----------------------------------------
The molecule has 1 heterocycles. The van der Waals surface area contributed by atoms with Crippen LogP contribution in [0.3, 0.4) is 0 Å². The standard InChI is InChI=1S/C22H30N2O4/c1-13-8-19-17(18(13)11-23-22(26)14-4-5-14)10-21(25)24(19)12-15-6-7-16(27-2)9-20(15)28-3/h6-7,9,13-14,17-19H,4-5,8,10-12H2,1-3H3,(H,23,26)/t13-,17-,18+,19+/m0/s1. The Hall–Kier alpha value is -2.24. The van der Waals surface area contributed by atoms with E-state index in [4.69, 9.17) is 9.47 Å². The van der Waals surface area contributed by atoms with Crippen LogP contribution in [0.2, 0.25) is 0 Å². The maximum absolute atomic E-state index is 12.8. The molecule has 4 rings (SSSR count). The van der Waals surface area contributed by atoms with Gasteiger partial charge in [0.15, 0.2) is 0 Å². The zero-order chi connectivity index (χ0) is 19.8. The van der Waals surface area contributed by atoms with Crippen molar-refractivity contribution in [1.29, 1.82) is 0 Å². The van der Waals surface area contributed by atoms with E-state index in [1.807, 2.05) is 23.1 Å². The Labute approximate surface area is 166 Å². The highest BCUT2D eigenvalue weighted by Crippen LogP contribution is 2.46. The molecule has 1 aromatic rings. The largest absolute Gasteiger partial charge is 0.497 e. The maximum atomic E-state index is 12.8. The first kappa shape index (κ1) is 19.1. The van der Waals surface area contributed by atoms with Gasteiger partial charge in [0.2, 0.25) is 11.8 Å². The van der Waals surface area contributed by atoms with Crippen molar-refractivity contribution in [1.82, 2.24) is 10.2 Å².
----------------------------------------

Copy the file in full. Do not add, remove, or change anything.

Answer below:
The molecule has 1 heterocycles. The van der Waals surface area contributed by atoms with Crippen LogP contribution in [0.3, 0.4) is 0 Å². The standard InChI is InChI=1S/C22H30N2O4/c1-13-8-19-17(18(13)11-23-22(26)14-4-5-14)10-21(25)24(19)12-15-6-7-16(27-2)9-20(15)28-3/h6-7,9,13-14,17-19H,4-5,8,10-12H2,1-3H3,(H,23,26)/t13-,17-,18+,19+/m0/s1. The Hall–Kier alpha value is -2.24. The van der Waals surface area contributed by atoms with E-state index in [4.69, 9.17) is 9.47 Å². The van der Waals surface area contributed by atoms with Crippen LogP contribution in [0.2, 0.25) is 0 Å². The maximum absolute atomic E-state index is 12.8. The molecule has 4 rings (SSSR count). The van der Waals surface area contributed by atoms with Gasteiger partial charge in [0.15, 0.2) is 0 Å². The zero-order chi connectivity index (χ0) is 19.8. The van der Waals surface area contributed by atoms with Crippen molar-refractivity contribution in [1.29, 1.82) is 0 Å². The van der Waals surface area contributed by atoms with E-state index in [1.807, 2.05) is 23.1 Å². The Labute approximate surface area is 166 Å². The highest BCUT2D eigenvalue weighted by Crippen LogP contribution is 2.46. The molecule has 1 aromatic rings. The largest absolute Gasteiger partial charge is 0.497 e. The maximum atomic E-state index is 12.8. The first kappa shape index (κ1) is 19.1. The van der Waals surface area contributed by atoms with Gasteiger partial charge in [0.2, 0.25) is 11.8 Å². The van der Waals surface area contributed by atoms with Crippen molar-refractivity contribution in [1.82, 2.24) is 10.2 Å².